Chapter

Signs of the Times: 1843

Joan D. Hedrick

in Harriet Beecher Stowe

Published in print July 1995 | ISBN: 9780195096392
Published online October 2011 | e-ISBN: 9780199854288 | DOI: http://dx.doi.org/10.1093/acprof:oso/9780195096392.003.0014
Signs of the Times: 1843

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The widely publicized predictions of William Miller increased the millennial expectation. It was, to take the title of a millennialist newspaper, one of the Signs of the Times. Miller's preaching fell on fertile soil and released energies that mushroomed out of control. For George Beecher, who veered between strenuous attempts at spiritual perfection and plunges into fits of depression, it was to prove too much to bear. The difficult path he trod was both example and warning to his sister Harriet Beecher Stowe, who was drawn into the vortex of perfectionist striving. Miller's predictions were publicized widely in the Boston area while Harriet Beecher Stowe was in the East arranging for the publication of The Mayflower. Harriet had written letters of religious import before, but never one of such personal intensity. The pieces Harriet wrote for the New-York Evangelist during this period reveal her preoccupation with perfection and final judgment.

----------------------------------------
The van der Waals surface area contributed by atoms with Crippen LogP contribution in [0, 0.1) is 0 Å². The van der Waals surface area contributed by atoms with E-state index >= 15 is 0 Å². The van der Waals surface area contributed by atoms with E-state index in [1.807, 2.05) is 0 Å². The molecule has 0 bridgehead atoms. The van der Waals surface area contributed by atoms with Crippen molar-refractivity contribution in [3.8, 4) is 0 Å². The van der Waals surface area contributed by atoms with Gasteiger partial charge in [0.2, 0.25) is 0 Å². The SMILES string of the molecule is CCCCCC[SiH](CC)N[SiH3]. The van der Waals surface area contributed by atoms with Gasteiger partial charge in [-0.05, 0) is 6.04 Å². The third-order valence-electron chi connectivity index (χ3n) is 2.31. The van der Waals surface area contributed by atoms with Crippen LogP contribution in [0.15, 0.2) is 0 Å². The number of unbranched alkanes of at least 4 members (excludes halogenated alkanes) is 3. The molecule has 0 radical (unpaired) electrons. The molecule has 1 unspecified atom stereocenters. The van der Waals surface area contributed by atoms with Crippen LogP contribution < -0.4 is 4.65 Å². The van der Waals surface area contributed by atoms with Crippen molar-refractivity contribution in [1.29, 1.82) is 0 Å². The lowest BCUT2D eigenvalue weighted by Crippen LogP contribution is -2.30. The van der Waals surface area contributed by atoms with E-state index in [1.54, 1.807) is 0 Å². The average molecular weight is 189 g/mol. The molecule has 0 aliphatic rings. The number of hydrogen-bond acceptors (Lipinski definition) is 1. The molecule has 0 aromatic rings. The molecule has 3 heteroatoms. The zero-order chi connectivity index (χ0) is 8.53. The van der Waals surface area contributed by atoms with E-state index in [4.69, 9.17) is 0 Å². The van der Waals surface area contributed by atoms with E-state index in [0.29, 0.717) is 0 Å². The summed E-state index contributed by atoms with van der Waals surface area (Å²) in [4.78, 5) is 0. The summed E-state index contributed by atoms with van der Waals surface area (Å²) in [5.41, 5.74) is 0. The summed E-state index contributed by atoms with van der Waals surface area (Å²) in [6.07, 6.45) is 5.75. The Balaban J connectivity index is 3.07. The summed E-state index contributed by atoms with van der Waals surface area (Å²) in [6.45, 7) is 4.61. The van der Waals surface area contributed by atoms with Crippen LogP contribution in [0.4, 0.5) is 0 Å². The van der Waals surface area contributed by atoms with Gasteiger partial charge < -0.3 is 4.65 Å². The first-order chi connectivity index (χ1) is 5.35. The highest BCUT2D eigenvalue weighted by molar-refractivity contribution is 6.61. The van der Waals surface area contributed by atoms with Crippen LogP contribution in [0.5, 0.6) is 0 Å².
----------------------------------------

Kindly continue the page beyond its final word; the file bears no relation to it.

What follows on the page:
Keywords: William Miller; Signs of the Times; George Beecher; Harriet Beecher Stowe; perfection; final judgment; predictions

Chapter.  8167 words. 

Subjects: History of the Americas

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